D90 or D300??

Discussion in 'Photography Beginners' Forum' started by indeedies, Jan 29, 2010.

  1. indeedies

    indeedies TPF Noob!

    Joined:
    Nov 17, 2009
    Messages:
    448
    Likes Received:
    4
    Location:
    Tacoma, WA
    Can others edit my Photos:
    Photos OK to edit
    This is gut wrenching. I have about $1200 to work with and am really starting to get into my photography. I've decided that this is something I want to pursue and am no longer looking at it as a hobby. I've read tons of information from this forum and other sites, books, magazines, and spoken to many people. I have a pretty good grasp of the fundamentals and have taken most of the advice from this forum to heart. I shoot family and friends for free to build my portfolio, I read everything, and now I have an internship with a local photographer who will really challenge me artistically and show me what it takes to run a business.

    So my question is, should I take the plunge and get a used D300 and save for some more glass or get the D90 and the Sigma 70-200 2.8?

    I'm primarily going to be shooting portraits, seniors, families, children, and when I'm good enough weddings and events. I know the d300 has the superior build and is weather sealant (living in the Seattle region this seems like a good idea). I also know it has the better focusing (51 pt focus?). But I'm confused on the full frame thing? What does this mean and how will it impact my photos?

    I think I can pull about $500-$600 with my current gear on CL so I may be able to talk the wife in letting me spend about $1400. I might be on the couch for a night or two though :lol:

    And I'm also confused on how older lenses work on these newer bodies. I know my current glass will but if I do buy older stuff will it work equally as well? Meaning will the motors in the lenses work with the new bodies?
    Truly appreciate the advice and help!
     
  2. Montana

    Montana TPF Noob!

    Joined:
    May 27, 2008
    Messages:
    1,533
    Likes Received:
    0
    Location:
    Eastern Montana
    Can others edit my Photos:
    Photos NOT OK to edit
    Neither camera is full frame. Both of those cameras are crop sensor cameras.
     
  3. JSD

    JSD TPF Noob!

    Joined:
    Aug 9, 2009
    Messages:
    138
    Likes Received:
    0
    Location:
    Colorado
    Can others edit my Photos:
    Photos NOT OK to edit
     
  4. ghache

    ghache TPF Noob!

    Joined:
    Jan 25, 2010
    Messages:
    3,570
    Likes Received:
    295
    Can others edit my Photos:
    Photos NOT OK to edit
    I was in the same situation as you couple months ago.

    The d300 is a great camera but the D90 was more what i was looking for.

    After thinking about it for a while, i went for the D90 because it was cheaper than the d300s/d300, less weight and has a really good performance not really far behind the d300. The money i had left, i bought a better lens and had some money left to buy some stuff for a home studio.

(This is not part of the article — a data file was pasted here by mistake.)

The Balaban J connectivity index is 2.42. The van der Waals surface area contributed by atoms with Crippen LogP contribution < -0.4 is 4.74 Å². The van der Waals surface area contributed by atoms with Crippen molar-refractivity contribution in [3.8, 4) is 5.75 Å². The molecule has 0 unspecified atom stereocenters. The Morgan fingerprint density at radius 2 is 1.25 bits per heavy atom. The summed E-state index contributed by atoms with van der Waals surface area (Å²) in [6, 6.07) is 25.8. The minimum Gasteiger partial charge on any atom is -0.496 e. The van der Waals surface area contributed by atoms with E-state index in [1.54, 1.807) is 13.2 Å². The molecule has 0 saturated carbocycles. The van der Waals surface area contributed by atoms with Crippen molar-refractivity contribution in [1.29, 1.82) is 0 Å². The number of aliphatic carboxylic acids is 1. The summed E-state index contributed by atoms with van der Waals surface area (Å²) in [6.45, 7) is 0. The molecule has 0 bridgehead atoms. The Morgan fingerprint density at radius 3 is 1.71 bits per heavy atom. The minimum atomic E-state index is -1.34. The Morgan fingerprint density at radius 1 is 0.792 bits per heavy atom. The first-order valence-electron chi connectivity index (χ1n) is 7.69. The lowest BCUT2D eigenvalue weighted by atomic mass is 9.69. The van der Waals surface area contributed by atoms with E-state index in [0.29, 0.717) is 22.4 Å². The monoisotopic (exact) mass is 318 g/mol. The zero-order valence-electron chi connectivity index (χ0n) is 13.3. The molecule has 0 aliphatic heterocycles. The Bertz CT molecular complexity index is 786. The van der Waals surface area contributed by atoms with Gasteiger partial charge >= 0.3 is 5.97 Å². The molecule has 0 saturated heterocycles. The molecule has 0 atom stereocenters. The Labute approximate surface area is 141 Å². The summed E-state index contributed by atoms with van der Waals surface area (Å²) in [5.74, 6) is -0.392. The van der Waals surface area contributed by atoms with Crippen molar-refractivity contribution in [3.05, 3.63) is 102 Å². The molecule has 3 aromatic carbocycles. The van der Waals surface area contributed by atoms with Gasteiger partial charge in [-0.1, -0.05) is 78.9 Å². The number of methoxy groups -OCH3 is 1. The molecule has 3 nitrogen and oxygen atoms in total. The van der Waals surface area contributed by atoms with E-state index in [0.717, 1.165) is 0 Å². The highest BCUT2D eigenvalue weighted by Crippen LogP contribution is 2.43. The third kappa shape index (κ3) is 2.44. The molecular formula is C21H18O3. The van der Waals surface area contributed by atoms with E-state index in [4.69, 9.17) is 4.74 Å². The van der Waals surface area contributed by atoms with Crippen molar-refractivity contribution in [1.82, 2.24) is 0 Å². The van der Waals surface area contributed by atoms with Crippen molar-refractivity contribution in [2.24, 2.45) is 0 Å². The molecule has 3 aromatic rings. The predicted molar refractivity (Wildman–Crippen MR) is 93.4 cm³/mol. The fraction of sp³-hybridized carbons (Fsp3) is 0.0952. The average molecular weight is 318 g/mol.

the other thing is, resale value on the D90 is really good and selling to upgrade for a new camera would be a problem or for the price, its a nice small lightweight camera you can use as a backup once you buy a magnesium monster!
     
  5. PhotoXopher

    PhotoXopher TPF Noob!

    Joined:
    May 27, 2009
    Messages:
    3,475
    Likes Received:
    2
    Can others edit my Photos:
    Photos NOT OK to edit
    Simple.

    If you can afford the D300, get it. If you're on the fence, have the funds, and plan on shooting pro - I see no reason why you wouldn't go this route.

    That said, any DSLR can give you great results doing most of what you listed in most situations. The D90 will serve your needs quite well, and off the top of my head the only things that the D300 body will give you that the D90 cannot are:

    Enhanced functionality with older lenses.
    More frames per second.
    Fully functional battery grip (D90's doesn't provide a directional pad).
    Great range for bracketing (9 frames vs 3).
    Sturdier body.
    Weathersealing.
    Better viewfinder.
    Enhanced exterior controls with more user definable options.
    Uncompressed RAW format.
    External microphone support.
    Autofocus in movie mode.

    Sure, you could get the D90 and some nice glass now - or you could get the D300 body and a $100 50mm f/1.8 lens that will meet your needs until you decide to shoot weddings, at which point you could have saved up enough from your other work to get more glass. Either way you'll probably want that 50mm in your kit.

    Push come to shove, you could really get by for now with a D40 and Sigma 18-50 f/2.8 HSM Macro and an SB-900 for a total of around $1200.
     
    Last edited: Jan 29, 2010
  6. KmH

    KmH Helping photographers learn to fish Supporting Member

    Joined:
    Apr 9, 2009
    Messages:
    38,235
    Likes Received:
    5,007
    Location:
    Iowa
    Can others edit my Photos:
    Photos OK to edit
    Of the 2 the D300 has a much better auto focus module, a longer shutter life, the weather sealing, and would get the nod for doing paid work.

    The D90 and the D300 have the same image sensor, so they have virtually the same ISO performance. Neither have sufficient ISO performance for doing weddings and indoor events for pay, IMO.

    You would want at least a D700 to have enough ISO performance for shooting those. The D700 has a full frame image sensor.
     
    Last edited: Jan 29, 2010

Share This Page

Search tags for this page

d300 or d90 for children photography